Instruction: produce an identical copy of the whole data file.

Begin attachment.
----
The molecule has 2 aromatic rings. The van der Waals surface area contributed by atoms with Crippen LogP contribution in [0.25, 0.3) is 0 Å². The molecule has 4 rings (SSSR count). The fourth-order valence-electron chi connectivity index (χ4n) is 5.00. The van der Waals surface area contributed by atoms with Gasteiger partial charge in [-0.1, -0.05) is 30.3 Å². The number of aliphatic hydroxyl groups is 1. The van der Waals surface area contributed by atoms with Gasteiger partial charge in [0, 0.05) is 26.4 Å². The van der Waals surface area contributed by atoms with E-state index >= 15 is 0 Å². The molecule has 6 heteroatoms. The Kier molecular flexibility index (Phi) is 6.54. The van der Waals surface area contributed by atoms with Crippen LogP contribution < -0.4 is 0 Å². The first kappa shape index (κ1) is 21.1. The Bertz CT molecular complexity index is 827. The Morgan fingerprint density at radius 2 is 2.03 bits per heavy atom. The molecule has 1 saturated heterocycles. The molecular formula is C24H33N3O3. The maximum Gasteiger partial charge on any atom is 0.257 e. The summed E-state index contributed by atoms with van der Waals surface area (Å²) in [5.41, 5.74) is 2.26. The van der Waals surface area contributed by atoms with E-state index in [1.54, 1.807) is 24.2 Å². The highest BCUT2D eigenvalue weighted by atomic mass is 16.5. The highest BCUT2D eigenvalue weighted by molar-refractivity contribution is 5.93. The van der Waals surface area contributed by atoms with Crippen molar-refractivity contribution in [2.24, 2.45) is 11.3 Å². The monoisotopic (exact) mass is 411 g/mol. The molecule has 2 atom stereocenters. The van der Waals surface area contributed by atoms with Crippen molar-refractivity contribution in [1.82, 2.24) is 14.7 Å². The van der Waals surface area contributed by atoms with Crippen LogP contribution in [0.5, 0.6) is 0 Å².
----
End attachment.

The molecule has 2 aromatic rings. The van der Waals surface area contributed by atoms with Crippen LogP contribution in [0.25, 0.3) is 0 Å². The molecule has 4 rings (SSSR count). The fourth-order valence-electron chi connectivity index (χ4n) is 5.00. The van der Waals surface area contributed by atoms with Gasteiger partial charge in [-0.1, -0.05) is 30.3 Å². The number of aliphatic hydroxyl groups is 1. The van der Waals surface area contributed by atoms with Gasteiger partial charge in [0, 0.05) is 26.4 Å². The van der Waals surface area contributed by atoms with E-state index >= 15 is 0 Å². The molecule has 6 heteroatoms. The Kier molecular flexibility index (Phi) is 6.54. The van der Waals surface area contributed by atoms with Crippen LogP contribution < -0.4 is 0 Å². The first kappa shape index (κ1) is 21.1. The Bertz CT molecular complexity index is 827. The Morgan fingerprint density at radius 2 is 2.03 bits per heavy atom. The molecule has 1 saturated heterocycles. The molecular formula is C24H33N3O3. The maximum Gasteiger partial charge on any atom is 0.257 e. The summed E-state index contributed by atoms with van der Waals surface area (Å²) in [5.41, 5.74) is 2.26. The van der Waals surface area contributed by atoms with E-state index in [1.54, 1.807) is 24.2 Å². The highest BCUT2D eigenvalue weighted by atomic mass is 16.5. The highest BCUT2D eigenvalue weighted by molar-refractivity contribution is 5.93. The van der Waals surface area contributed by atoms with Crippen molar-refractivity contribution in [2.24, 2.45) is 11.3 Å². The monoisotopic (exact) mass is 411 g/mol. The molecule has 2 atom stereocenters. The van der Waals surface area contributed by atoms with Crippen molar-refractivity contribution in [1.82, 2.24) is 14.7 Å². The van der Waals surface area contributed by atoms with Crippen LogP contribution in [0.5, 0.6) is 0 Å².